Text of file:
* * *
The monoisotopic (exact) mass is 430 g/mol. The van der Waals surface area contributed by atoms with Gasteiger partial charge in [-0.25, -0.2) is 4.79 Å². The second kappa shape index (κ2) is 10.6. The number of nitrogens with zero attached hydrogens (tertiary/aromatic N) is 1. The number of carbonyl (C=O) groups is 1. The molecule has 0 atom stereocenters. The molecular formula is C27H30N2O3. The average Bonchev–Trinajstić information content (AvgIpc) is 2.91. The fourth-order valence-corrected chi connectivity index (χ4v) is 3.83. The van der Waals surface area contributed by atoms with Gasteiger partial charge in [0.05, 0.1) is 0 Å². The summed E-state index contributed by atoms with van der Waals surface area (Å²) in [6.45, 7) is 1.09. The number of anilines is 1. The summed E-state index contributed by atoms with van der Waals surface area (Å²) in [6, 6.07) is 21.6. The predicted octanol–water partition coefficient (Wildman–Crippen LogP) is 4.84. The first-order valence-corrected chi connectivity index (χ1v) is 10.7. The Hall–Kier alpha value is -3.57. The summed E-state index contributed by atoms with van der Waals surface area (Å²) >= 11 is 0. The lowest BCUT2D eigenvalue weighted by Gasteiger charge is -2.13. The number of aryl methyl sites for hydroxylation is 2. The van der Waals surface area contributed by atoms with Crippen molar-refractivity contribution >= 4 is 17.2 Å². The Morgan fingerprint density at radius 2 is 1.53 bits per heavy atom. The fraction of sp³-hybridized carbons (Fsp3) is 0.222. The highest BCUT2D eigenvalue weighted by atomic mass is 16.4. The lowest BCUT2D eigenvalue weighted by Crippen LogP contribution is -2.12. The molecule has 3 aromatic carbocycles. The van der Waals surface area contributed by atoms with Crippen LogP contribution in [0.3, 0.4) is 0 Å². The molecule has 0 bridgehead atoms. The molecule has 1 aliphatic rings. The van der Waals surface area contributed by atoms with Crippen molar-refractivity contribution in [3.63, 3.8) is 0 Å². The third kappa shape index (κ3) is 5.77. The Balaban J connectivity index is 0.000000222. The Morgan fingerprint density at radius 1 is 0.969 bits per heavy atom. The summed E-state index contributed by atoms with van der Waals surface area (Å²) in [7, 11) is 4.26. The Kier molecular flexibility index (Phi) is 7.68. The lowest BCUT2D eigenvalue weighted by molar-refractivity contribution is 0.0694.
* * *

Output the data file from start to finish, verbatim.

The monoisotopic (exact) mass is 430 g/mol. The van der Waals surface area contributed by atoms with Gasteiger partial charge in [-0.25, -0.2) is 4.79 Å². The second kappa shape index (κ2) is 10.6. The number of nitrogens with zero attached hydrogens (tertiary/aromatic N) is 1. The number of carbonyl (C=O) groups is 1. The molecule has 0 atom stereocenters. The molecular formula is C27H30N2O3. The average Bonchev–Trinajstić information content (AvgIpc) is 2.91. The fourth-order valence-corrected chi connectivity index (χ4v) is 3.83. The van der Waals surface area contributed by atoms with Gasteiger partial charge in [0.05, 0.1) is 0 Å². The summed E-state index contributed by atoms with van der Waals surface area (Å²) in [6.45, 7) is 1.09. The number of anilines is 1. The summed E-state index contributed by atoms with van der Waals surface area (Å²) in [6, 6.07) is 21.6. The predicted octanol–water partition coefficient (Wildman–Crippen LogP) is 4.84. The first-order valence-corrected chi connectivity index (χ1v) is 10.7. The Hall–Kier alpha value is -3.57. The summed E-state index contributed by atoms with van der Waals surface area (Å²) >= 11 is 0. The lowest BCUT2D eigenvalue weighted by Gasteiger charge is -2.13. The number of aryl methyl sites for hydroxylation is 2. The van der Waals surface area contributed by atoms with Crippen molar-refractivity contribution >= 4 is 17.2 Å². The Morgan fingerprint density at radius 2 is 1.53 bits per heavy atom. The fraction of sp³-hybridized carbons (Fsp3) is 0.222. The highest BCUT2D eigenvalue weighted by atomic mass is 16.4. The lowest BCUT2D eigenvalue weighted by Crippen LogP contribution is -2.12. The molecule has 3 aromatic carbocycles. The van der Waals surface area contributed by atoms with Crippen LogP contribution in [0.3, 0.4) is 0 Å². The molecule has 0 bridgehead atoms. The molecule has 1 aliphatic rings. The van der Waals surface area contributed by atoms with Crippen molar-refractivity contribution in [3.63, 3.8) is 0 Å². The third kappa shape index (κ3) is 5.77. The Balaban J connectivity index is 0.000000222. The Morgan fingerprint density at radius 1 is 0.969 bits per heavy atom. The summed E-state index contributed by atoms with van der Waals surface area (Å²) in [7, 11) is 4.26. The Kier molecular flexibility index (Phi) is 7.68. The lowest BCUT2D eigenvalue weighted by molar-refractivity contribution is 0.0694.